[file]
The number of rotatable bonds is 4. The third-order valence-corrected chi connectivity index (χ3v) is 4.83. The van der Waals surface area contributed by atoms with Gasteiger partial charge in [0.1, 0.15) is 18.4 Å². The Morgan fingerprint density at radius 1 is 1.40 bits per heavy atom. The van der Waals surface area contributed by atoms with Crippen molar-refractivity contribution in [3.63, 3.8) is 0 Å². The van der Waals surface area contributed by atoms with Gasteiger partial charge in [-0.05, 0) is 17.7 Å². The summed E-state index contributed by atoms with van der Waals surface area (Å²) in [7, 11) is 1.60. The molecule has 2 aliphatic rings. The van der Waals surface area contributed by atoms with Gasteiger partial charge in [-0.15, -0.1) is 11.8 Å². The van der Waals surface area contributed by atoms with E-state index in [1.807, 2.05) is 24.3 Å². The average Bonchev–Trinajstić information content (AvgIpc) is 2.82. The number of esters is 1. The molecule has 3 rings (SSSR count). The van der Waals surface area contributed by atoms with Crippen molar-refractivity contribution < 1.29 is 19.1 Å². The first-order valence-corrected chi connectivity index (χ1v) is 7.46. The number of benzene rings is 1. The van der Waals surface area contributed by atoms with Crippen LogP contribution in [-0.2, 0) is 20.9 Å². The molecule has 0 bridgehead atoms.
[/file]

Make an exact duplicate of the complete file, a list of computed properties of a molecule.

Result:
The number of rotatable bonds is 4. The third-order valence-corrected chi connectivity index (χ3v) is 4.83. The van der Waals surface area contributed by atoms with Gasteiger partial charge in [0.1, 0.15) is 18.4 Å². The Morgan fingerprint density at radius 1 is 1.40 bits per heavy atom. The van der Waals surface area contributed by atoms with Crippen molar-refractivity contribution in [3.63, 3.8) is 0 Å². The van der Waals surface area contributed by atoms with Gasteiger partial charge in [-0.05, 0) is 17.7 Å². The summed E-state index contributed by atoms with van der Waals surface area (Å²) in [7, 11) is 1.60. The molecule has 2 aliphatic rings. The van der Waals surface area contributed by atoms with Gasteiger partial charge in [-0.15, -0.1) is 11.8 Å². The van der Waals surface area contributed by atoms with E-state index in [1.807, 2.05) is 24.3 Å². The average Bonchev–Trinajstić information content (AvgIpc) is 2.82. The number of esters is 1. The molecule has 3 rings (SSSR count). The van der Waals surface area contributed by atoms with Crippen molar-refractivity contribution < 1.29 is 19.1 Å². The first-order valence-corrected chi connectivity index (χ1v) is 7.46. The number of benzene rings is 1. The van der Waals surface area contributed by atoms with Crippen LogP contribution in [-0.2, 0) is 20.9 Å². The molecule has 0 bridgehead atoms.